Styles – Gospel Blues – Early Gospel Music

Styles – Gospel Blues

Synopsis

Gospel blues is a blues-based form of gospel music (a combination of blues guitar and evangelistic lyrics). Notable gospel blues performers include Thomas A. Dorsey (the “founder” of gospel blues), Blind Willie Johnson, Sister Rosetta Tharpe and Reverend Gary Davis. Blues musicians such as Blind Lemon Jefferson, Charley Patton, Sam Collins, Josh White, Blind Boy Fuller, Blind Willie McTell, Bukka White, Sleepy John Estes and Skip James have recorded a fair number of Gospel and religious songs, these were often commercially released under a pseudonym. Additionally, by the late 1950s and 1960s some musicians had become devote, or even practicing clergymen, this was the case for musicians such as Reverend Robert Wilkins and Ishman Bracey.

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Explanatory Articles

“Among those whose ears perked up in August 1926 when OKeh released the first two 78s by “the Blind Race Evangelist” (Arizona Dranes) was Thomas A. Dorsey, who would go on to be called “the Father of Gospel”. In a 1961 interview, Dorsey gave Dranes some credit with opening his mind to laying secular styles under religious themes. Although he was a Baptist, Dorsey liked to step inside the heat of sanctified services for inspiration, as did his protégé Mahalia Jackson. “If I can put some of what she does and mix it with the blues,” Dorsey said, recalling his first exposure to Dranes, “I’ll be able to come up with a gospel style.” Dorsey’s genius was that his songwriting and arrangements were so sophisticated that churchgoers didn’t initially realize his music was based in blues, “the devil’s music”.”

– Extract from ‘He Is My Story: The Sanctified Soul of Arizona Dranes’, by Michael Corcoran, Tompkins Square (2012).

And so the Gospel Blues style was born …

See also Recommended Book ‘The Rise of Gospel Blues’ and associated Critique below.

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Early Gospel Blues Style Artists

Pearly Brown

Reverend (or Blind) Pearly Brown (August 18, 1915 – June 28, 1986) was an American singer and guitarist, known primarily as a street performer. He also played harmonica and accordion. His repertoire included gospel blues, blues, country, and what he called “slave songs” (i.e. spirituals); but always from a religious standpoint.

Example Song: Keep Your Lamp Trimmed and Burning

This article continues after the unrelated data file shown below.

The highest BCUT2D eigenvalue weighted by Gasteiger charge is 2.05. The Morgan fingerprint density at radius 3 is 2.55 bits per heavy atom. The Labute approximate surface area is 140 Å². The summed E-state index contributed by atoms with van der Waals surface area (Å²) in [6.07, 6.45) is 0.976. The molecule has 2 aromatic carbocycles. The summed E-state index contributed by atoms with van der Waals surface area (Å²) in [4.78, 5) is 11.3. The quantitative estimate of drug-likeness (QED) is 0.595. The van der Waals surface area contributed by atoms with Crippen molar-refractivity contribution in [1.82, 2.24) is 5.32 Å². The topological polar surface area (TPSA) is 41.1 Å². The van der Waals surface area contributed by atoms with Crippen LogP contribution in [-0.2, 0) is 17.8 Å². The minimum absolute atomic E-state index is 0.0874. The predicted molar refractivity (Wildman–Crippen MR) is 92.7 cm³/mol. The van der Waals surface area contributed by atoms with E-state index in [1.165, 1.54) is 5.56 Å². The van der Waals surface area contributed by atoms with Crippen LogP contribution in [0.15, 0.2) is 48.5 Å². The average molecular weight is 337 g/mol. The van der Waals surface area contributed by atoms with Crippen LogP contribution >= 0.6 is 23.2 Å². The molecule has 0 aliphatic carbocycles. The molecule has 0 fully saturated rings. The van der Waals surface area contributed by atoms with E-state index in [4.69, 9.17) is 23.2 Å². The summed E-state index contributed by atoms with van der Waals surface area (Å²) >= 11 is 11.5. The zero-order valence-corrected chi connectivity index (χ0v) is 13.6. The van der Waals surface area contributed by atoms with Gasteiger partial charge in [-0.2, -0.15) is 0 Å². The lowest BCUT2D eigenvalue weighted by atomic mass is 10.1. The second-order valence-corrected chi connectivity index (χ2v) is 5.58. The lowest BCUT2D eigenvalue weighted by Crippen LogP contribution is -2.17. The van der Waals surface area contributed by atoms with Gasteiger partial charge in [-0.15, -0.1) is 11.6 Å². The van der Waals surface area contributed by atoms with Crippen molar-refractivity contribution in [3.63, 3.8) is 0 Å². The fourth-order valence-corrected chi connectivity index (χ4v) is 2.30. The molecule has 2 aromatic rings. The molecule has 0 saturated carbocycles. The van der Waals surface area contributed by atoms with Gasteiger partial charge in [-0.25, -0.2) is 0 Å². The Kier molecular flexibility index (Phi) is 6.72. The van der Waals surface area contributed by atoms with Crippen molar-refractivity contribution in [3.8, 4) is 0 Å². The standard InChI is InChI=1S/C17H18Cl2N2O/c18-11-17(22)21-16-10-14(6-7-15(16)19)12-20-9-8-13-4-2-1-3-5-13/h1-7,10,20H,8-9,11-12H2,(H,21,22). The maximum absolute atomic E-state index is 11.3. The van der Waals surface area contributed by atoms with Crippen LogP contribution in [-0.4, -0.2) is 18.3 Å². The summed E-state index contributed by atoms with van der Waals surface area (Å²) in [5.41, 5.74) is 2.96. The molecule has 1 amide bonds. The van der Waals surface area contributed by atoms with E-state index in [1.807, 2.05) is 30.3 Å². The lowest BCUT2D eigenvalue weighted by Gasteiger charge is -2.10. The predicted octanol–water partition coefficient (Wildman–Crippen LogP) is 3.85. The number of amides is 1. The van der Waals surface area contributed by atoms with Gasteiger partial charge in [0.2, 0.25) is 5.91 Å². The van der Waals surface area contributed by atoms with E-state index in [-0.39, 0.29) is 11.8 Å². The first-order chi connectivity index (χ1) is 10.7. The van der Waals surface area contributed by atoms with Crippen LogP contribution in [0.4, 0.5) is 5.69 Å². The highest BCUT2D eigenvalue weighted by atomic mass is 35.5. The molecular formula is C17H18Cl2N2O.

Edward W. Clayborn

Reverend Edward W. Clayborn was an American musician, known as the “Guitar Evangelist”. He sang a form of blues gospel similar to Blind Willie Johnson. Clayborn recorded forty songs, for Vocalion Records between 1926 and 1930. In The Ganymede Takeover, the San Franciscan author Philip K. Dick, a record enthusiast, has a character state that “True Religion”, sung by Clayborn was one of the first jazz recordings.

Example Song: True Religion

 

 

Reverend Gary Davis

Reverend Gary Davis, also Blind Gary Davis (born Gary D. Davis, April 30, 1896 – May 5, 1972), was a blues and gospel singer who was also proficient on the banjo, guitar and harmonica. His fingerpicking guitar style influenced many other artists. His students include Stefan Grossman, David Bromberg, Steve Katz, Roy Book Binder, Larry Johnson, Nick Katzman, Dave Van Ronk, Rory Block, Ernie Hawkins, Larry Campbell, Bob Weir, Woody Mann, and Tom Winslow. He influenced Bob Dylan, the Grateful Dead, Wizz Jones, Jorma Kaukonen, Keb’ Mo’, Ollabelle, Resurrection Band, and John Sebastian (of the Lovin’ Spoonful).

Example Song: If I Had My Way

Thomas A. Dorsey

Thomas Andrew Dorsey (July 1, 1899 – January 23, 1993) was an American musician. Dorsey was known as “the father of black gospel music” and was at one time so closely associated with the field that songs written in the new style were sometimes known as “dorseys”. Dorsey was the music director at Pilgrim Baptist Church in Chicago, Illinois, from 1932 until the late–1970s.

Dorsey’s best-known composition, “Take My Hand, Precious Lord”, was performed by Mahalia Jackson and was a favorite of the Rev. Martin Luther King Jr. Another composition, “Peace in the Valley”, was a hit for Red Foley in 1951 and has been performed by dozens of other artists, including Albertina Walker (the “Queen of Gospel”), Elvis Presley and Johnny Cash. The Library of Congress added his album Precious Lord: New Recordings of the Great Songs of Thomas A. Dorsey (1973) to the United States National Recording Registry in 2002.

Example Song: Take My Hand, Precious Lord

Blind Roosevelt Graves